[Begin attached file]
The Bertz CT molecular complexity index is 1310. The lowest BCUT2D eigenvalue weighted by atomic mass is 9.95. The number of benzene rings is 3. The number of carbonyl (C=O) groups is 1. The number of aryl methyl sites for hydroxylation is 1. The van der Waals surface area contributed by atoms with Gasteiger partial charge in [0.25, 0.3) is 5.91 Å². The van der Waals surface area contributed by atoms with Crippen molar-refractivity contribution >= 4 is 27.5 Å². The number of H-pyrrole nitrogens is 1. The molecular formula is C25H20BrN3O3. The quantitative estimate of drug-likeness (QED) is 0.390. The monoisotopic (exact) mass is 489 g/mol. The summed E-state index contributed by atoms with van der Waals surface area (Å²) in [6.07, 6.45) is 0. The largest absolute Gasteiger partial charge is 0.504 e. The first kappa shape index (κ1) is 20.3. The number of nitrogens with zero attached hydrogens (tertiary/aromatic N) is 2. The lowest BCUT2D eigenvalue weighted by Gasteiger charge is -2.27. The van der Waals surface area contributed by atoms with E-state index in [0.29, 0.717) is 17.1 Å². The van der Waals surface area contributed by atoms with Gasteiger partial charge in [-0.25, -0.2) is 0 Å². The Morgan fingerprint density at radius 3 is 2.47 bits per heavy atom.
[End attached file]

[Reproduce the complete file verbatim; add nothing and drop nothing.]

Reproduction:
The Bertz CT molecular complexity index is 1310. The lowest BCUT2D eigenvalue weighted by atomic mass is 9.95. The number of benzene rings is 3. The number of carbonyl (C=O) groups is 1. The number of aryl methyl sites for hydroxylation is 1. The van der Waals surface area contributed by atoms with Gasteiger partial charge in [0.25, 0.3) is 5.91 Å². The van der Waals surface area contributed by atoms with Crippen molar-refractivity contribution >= 4 is 27.5 Å². The number of H-pyrrole nitrogens is 1. The molecular formula is C25H20BrN3O3. The quantitative estimate of drug-likeness (QED) is 0.390. The monoisotopic (exact) mass is 489 g/mol. The summed E-state index contributed by atoms with van der Waals surface area (Å²) in [6.07, 6.45) is 0. The largest absolute Gasteiger partial charge is 0.504 e. The first kappa shape index (κ1) is 20.3. The number of nitrogens with zero attached hydrogens (tertiary/aromatic N) is 2. The lowest BCUT2D eigenvalue weighted by Gasteiger charge is -2.27. The van der Waals surface area contributed by atoms with E-state index in [0.29, 0.717) is 17.1 Å². The van der Waals surface area contributed by atoms with Gasteiger partial charge in [-0.25, -0.2) is 0 Å². The Morgan fingerprint density at radius 3 is 2.47 bits per heavy atom.